The history of photography
One man’s ambition changed the way we would see the world, forever. The Fox Talbot Museum celebrates the life and work of William Henry Fox Talbot (1800-77). Fox Talbot created the earliest surviving photographic negative in 1835, taken of a small window at his home, Lacock Abbey.
For us today it seems normal to take photos of the world around us. We use a camera or phone almost daily, snapping friends and family, beautiful landscapes, even the food we eat.
Who would guess that all this started at Lacock Abbey in 1835 - then the home to William Henry Fox Talbot, Victorian polymath. Frustrated by his inability to paint and draw, he wanted to find a way to 'fix images'. He wrote:
" How charming it would be if it were possible to cause these natural images to imprint themselves durably and remain fixed upon the paper! And why should it not be possible? I asked myself."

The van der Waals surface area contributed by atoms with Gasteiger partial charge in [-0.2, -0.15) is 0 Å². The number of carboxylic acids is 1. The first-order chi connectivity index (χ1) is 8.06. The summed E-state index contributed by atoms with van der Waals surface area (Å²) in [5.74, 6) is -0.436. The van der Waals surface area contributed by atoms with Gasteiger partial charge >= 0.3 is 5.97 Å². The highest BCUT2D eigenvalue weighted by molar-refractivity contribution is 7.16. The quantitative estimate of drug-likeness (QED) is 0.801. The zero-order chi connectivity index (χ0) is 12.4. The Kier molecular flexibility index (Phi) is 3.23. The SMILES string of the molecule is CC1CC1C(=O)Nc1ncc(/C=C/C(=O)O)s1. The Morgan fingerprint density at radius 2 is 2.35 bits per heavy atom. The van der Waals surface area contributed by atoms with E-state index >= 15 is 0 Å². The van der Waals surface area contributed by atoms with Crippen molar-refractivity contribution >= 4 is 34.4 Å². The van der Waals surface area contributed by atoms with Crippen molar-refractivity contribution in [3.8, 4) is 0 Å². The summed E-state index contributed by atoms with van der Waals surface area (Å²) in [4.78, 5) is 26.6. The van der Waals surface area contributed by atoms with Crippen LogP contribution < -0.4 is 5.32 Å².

After some experiments Talbot took an image of a window at his home Lacock Abbey in Wiltshire in 1835. This image, not much bigger than a stamp, is now celebrated as the world’s earliest surviving photographic negative.
Discover the history of photography on the ground floor
Go back in time from iPhone to Fox Talbot's mousetrap camera and discover how photography came to be. Learn about the history of photography, the chemistry behind Talbot's process and find out how two man entered into a race to claim the title 'inventor of photography'.
Experience the art of photography on the upper gallery
In the Fox Talbot museum gallery on the first floor you will find changing photography exhibitions, celebrating Talbot's legacy by showing photography as an art form.